The final stages of the Sri Lankan civil war were particularly brutal. It has been repeatedly alleged that both the Sri Lankan government forces and the Liberation Tigers of Tamil Eelam (LTTE) committed war crimes. The International Crisis Group (ICG) concluded that:
“Although both sides committed atrocities throughout the many years of conflict, the scale and nature of violations particularly worsened from January 2009 to the government’s declaration of victory in May. Evidence gathered by the International Crisis Group suggests that these months saw tens of thousands of Tamil civilian men, women, children and the elderly killed, countless more wounded, and hundreds of thousands deprived of adequate food and medical care, resulting in more deaths.”
The ICG argued that an international investigation into potential violations of international human rights and humanitarian law should examine allegations of the intentional shelling of civilians, hospitals and humanitarian operations (Check out ICG’s report here).
Following their declaration of victory, and under significant pressure from the international community, the government of Sri Lanka established the Lessons Learnt and Reconciliation Commission (LLRC), to investigate potential crimes committed between 2002 and 2009 as well as to promote reconciliation. Given previous failed and ineffective efforts to reckon with past atrocities, skepticism towards the truth commission has been palpable even before the Commission started its work. Some also expressed doubt that a government which so handily declared victory could investigate its own potential violations effectively. Robert Templer, the Asia programme director for the ICG maintained that “[t]here is no reason to believe this is any more serious than the previous commissions set up by this government that have simply perpetuated a culture of impunity.” Another observer wondered whether the LLRC “would prop-up national myths, cover up the responsibility of those in power and legitimize a repressive regime.”
International actors were also skeptical. Wikileaks cables reportedly show that despite the view that “[r]esponsibility for many of the alleged crimes rests with the country’s senior civilian and military leadership, including [Sri Lankan] President Rajapakse,” US officials retain serious doubts that Sri Lanka will hold anyone accountable for violations of human rights during the war.
The LLRC has already encountered problems in practice as well. Numerous human rights groups, including the ICG, Amnesty International and Human Rights Watch, refused to participate in the Commission, calling it flawed and lacking in independence. They argue that the mandate of the LLRC is too restrictive and the Commission is susceptible to government interference. Frustration and skepticism amongst the international community has also been fueled by Sri Lanka’s resistance to allowing international involvement in the process. Further, media coverage has been hampered. In some instances, the BBC has been denied access to cover the Commission’s hearings.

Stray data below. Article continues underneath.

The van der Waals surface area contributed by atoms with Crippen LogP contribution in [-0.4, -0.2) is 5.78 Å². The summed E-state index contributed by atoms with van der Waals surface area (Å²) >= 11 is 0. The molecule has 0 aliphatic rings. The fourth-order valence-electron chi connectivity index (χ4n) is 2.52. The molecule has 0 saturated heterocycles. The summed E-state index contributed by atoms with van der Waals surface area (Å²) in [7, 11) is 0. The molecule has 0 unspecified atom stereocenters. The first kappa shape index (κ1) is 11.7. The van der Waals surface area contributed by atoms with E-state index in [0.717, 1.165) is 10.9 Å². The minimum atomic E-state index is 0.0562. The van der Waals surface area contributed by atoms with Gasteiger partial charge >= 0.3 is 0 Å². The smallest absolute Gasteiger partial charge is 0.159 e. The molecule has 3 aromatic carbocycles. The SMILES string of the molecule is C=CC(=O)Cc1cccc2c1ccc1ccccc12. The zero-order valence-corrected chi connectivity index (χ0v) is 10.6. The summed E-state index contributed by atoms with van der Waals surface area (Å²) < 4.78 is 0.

It remains uncertain how effective the LLRC can be. Theories of Transitional Justice would suggest a less than hopeful outcome. Many Transitional Justice commentators argue that questions of justice are “easily” dealt with when one side of a conflict wins a total victory. When a war ends in the total victory by one party, the question of justice often becomes “victor’s justice”. Justice is imposed by the victors on the losers of war. The classic case is that of post-WWII Imperial Japan and Nazi Germany. In the name of humanity, the Allies, as victors of the war, imposed justice upon the Japanese and German leaders. Never before had individuals been tried in front of international tribunals for crimes against humanity and war crimes. By and large, the crimes didn’t even exist! The extent to which justice was pursued depended on the political will and interest of the Allied states. It remains an uncomfortable truth for advocates of international criminal justice that accountability in both Japan and Germany may very well have been victor’s justice and was certainly very selective.
The situation in Sri Lanka approximates a scenario of total victory. It appears that, despite international pressure, most believe that any justice the commission metes will be little more than victor’s justice. The logic is compelling – if key leaders of the current government are responsible for war crimes, then it would be a remote possibility that they would allow an investigation that points the finger of criminal responsibility directly at them. Who would sentence themselves to prison?
Sri Lankans have heard the story before. Commissions of inquiry have been set up before by the government yet no members of the security forces have been effectively investigated. Sri Lankans are not just doubtful but largely pessimistic about the promise of justice in the country. Indeed, one Sri Lankan scholar told me that there’s virtually no pressure from inside Sri Lanka for transitional justice; people simply do not view it as a political possibility.
Often times tragedy is dealt with humour. Perhaps there’s something cathartic about it. This brings me to perhaps the best Transitional Justice joke I have heard. Alluding to the numerous failed attempts to achieve justice in Sri Lanka, Sri Lankans describe truth commissions as such:
“Commissions are like going to the toilet. First there is a sitting. Then, the matter is discussed. Finally, the matter is dropped.”